Hemp, well known the world over as a multipurpose crop. Used for thousands of years, the cultivation process has been refined for the particular end-use. Impinging on a balance of biology, environment and economy, the cultivation process for Hemp is next to none. But what is this process, and what are the more important factors to consider? Let’s find out.

Cannabis Sativa L., also known as Hemp, is well known around the world as a multiuse and multifunctional crop which provides raw materials for an incredibly diverse number of industrial applications. This once very important industrial crop declined after World War II, which became unstoppable. In the late 1960s, Hemp was sparse in Western European countries (1). In the early 1990s, a renewed interest in Hemp cultivation began. The reason being that Hemp had a simple cultivation process and was increasingly seen as being sustainable (2). A few decades later between 10,00 to 15,000 hectares in the European Union alone are used for hemp cultivation (3).

The main target of modern Hemp cultivation is to maximize biomass production, however, as we all know, the end-use destination has specific quality requirements in terms of the properties of different components of the Hemp plant (4). These components usually involve the bast fibre, specific characteristics and composition of oils and proteins in the seeds, or the profile of secondary metabolites in the flower head (5).

However, in order to move forward towards modern cultivation best practices, we must look back on the history of this valuable crop and its plant biology.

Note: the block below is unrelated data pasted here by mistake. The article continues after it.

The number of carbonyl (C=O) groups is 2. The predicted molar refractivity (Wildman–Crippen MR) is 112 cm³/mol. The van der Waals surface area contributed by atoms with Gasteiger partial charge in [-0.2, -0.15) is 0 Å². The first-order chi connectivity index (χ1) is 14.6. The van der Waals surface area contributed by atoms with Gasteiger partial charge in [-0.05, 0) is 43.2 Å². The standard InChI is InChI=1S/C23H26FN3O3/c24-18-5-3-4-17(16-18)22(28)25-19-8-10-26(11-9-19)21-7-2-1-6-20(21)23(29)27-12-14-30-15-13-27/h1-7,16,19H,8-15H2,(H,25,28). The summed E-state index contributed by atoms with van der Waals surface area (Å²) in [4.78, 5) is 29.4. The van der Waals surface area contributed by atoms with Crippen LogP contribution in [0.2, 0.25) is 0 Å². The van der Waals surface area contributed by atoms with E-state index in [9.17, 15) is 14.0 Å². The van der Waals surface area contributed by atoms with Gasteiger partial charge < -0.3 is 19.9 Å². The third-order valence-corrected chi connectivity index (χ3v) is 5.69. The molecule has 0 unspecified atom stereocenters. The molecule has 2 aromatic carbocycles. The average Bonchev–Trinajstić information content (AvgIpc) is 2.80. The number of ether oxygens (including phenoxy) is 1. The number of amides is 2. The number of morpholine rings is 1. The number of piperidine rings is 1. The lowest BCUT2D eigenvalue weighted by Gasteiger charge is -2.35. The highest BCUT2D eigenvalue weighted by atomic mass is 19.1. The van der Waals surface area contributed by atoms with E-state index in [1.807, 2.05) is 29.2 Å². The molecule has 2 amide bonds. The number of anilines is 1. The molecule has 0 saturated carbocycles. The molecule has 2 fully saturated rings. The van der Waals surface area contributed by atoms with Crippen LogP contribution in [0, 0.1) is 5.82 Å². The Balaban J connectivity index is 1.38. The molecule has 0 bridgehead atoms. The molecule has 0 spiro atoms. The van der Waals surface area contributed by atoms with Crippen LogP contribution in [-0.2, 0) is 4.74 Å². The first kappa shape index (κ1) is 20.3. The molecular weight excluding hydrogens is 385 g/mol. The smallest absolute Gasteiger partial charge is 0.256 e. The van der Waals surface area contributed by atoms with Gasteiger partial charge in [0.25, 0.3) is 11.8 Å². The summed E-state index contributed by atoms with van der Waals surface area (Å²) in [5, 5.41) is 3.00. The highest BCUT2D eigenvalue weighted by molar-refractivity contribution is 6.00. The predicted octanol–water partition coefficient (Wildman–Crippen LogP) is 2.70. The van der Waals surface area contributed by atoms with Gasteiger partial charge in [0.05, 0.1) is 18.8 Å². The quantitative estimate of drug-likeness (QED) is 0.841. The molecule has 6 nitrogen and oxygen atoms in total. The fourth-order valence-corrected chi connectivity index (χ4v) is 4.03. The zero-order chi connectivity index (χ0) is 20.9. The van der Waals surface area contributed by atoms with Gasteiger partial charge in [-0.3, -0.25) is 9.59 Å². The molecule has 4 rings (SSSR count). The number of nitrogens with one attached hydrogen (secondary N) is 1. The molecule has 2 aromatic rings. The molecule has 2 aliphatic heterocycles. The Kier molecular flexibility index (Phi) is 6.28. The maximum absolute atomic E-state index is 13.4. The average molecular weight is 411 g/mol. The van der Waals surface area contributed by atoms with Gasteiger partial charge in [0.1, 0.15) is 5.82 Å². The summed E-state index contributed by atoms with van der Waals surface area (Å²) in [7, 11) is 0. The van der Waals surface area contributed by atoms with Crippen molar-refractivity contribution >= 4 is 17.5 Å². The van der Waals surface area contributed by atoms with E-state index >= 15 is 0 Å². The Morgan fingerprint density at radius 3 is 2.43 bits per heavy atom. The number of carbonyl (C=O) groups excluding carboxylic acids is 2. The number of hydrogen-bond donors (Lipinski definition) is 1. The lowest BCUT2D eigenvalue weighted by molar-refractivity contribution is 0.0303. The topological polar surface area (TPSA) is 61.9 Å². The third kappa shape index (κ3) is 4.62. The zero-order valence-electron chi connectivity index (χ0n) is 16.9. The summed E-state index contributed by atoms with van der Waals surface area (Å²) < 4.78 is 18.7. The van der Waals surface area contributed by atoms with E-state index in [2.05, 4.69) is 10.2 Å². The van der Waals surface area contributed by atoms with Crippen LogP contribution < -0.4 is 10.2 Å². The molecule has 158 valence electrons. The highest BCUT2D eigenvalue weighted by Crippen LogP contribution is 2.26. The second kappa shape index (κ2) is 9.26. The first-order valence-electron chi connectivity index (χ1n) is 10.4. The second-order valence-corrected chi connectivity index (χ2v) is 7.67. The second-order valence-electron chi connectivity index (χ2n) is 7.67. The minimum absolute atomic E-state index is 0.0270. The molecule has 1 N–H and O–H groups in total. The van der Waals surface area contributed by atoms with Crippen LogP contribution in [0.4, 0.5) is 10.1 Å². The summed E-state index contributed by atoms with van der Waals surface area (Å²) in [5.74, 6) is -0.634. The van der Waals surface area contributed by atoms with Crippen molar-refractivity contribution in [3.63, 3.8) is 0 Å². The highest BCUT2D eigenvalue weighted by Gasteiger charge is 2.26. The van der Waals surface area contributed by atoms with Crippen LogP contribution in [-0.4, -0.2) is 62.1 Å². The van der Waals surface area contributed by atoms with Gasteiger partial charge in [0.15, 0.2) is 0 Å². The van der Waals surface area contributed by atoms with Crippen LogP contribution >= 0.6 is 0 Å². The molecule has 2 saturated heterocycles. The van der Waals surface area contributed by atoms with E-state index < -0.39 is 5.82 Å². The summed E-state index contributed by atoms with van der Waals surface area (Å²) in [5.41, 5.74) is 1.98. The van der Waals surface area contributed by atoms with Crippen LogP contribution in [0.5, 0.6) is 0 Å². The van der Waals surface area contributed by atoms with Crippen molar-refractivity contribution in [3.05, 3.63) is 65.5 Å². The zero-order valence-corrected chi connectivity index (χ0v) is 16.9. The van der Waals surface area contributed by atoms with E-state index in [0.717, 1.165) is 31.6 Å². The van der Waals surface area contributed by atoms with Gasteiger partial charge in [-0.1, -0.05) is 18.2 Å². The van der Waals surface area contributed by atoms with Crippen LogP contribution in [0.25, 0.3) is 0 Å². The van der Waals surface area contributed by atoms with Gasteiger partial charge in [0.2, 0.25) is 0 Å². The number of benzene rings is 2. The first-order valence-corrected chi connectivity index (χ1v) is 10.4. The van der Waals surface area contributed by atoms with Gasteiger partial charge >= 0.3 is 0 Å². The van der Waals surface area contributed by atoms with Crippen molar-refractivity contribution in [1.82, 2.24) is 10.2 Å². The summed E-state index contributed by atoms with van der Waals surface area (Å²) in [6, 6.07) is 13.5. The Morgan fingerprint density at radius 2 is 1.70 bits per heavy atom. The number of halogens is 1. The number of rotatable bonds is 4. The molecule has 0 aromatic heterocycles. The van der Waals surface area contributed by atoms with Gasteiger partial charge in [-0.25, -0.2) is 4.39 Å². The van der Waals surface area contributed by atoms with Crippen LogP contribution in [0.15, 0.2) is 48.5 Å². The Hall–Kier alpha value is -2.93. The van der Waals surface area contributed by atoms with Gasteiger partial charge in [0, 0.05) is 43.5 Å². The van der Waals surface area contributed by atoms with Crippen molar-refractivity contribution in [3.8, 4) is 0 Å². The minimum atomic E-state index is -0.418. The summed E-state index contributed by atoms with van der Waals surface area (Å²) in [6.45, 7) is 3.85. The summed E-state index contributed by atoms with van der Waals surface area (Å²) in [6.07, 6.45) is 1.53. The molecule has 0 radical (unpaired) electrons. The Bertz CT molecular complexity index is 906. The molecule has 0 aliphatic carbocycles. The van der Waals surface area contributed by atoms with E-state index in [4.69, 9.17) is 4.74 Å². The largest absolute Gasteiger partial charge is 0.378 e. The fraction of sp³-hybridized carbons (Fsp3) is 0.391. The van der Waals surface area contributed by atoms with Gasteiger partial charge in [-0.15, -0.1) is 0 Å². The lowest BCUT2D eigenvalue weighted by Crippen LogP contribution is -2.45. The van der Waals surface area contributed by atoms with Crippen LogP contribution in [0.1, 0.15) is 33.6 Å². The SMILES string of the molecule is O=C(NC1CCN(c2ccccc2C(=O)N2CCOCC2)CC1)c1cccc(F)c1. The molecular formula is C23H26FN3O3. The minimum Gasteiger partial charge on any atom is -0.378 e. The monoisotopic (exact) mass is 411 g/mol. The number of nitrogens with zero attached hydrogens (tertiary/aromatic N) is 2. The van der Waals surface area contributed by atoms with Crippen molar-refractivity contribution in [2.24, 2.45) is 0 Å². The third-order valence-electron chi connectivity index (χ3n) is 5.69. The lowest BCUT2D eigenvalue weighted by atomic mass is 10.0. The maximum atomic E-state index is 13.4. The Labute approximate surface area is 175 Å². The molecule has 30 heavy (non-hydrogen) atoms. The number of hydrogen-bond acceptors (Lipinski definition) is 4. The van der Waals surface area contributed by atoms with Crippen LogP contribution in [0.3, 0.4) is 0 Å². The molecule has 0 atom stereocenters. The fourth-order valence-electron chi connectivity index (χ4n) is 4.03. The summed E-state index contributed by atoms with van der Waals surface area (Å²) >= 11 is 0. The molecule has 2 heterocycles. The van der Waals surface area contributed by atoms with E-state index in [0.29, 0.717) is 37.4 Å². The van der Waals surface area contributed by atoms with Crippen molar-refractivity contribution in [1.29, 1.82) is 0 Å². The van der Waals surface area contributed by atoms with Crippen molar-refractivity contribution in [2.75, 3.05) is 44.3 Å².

The history of Hemp cultivation is dated back to at least 6000 years ago by archaeological findings and ancient records in China. Even then, general descriptions of the cultivation techniques were recorded in the book of Si Shengzhi. Although Hemp documents from ancient Europe are relatively scarce, it is known that Scythians brought Hemp to Europe from Asia during their migrations in 1500 B.C (6).

During the 15th Century, documents relating to the use of Hemp as a crop in Europe became well-known. The popularity of Hemp grew substantially after becoming a popular fibre source for a number of products, including, in the production of textiles and ropes. This commercial role grew substantially from the 18th to 19th centuries. Of which, in the 20th century, Hemp cultivations rapidly declined as a result of the progressive inclusion of synthetic fibres in textiles as well as the increasing cost of labour (7).


The quality of Hemp fibre, seeds and heads impinge on the characteristics of the overall plant. This includes the morphology of the fibre bundles, the chemical composition of elementary fibre, fibre surface characteristics, fibre fitness and fibre tensile strength. Because of this, looking at the specific biological characteristics of the plant is valuable (8).

Hemp is an annually reproducing plant, which is normally wind-pollinated. The stem consists of different morphological regions, the stem consists of an external outer layer of cells, much like the skin, followed by fibre cells, referred to as bast fibres. Hemp cultivation targets the production of the primary bast fibres. The quantity and quality of these fibres need to be monitored and controlled in order to meet the requirements of the end-use products (9).

Hemp has a wide range of environmental adaptation, however, several things around its biology mean that different types of the Hemp plant are best suited to different environments. Of particular importance for achieving the best cultivation yields is: 1) Photoperiod; 2) Crop density; 3) Soil fertility; 4) Moisture and, 5) Sowing/Harvesting dates.

Hemp Cultivation Best Practices

1. Photoperiod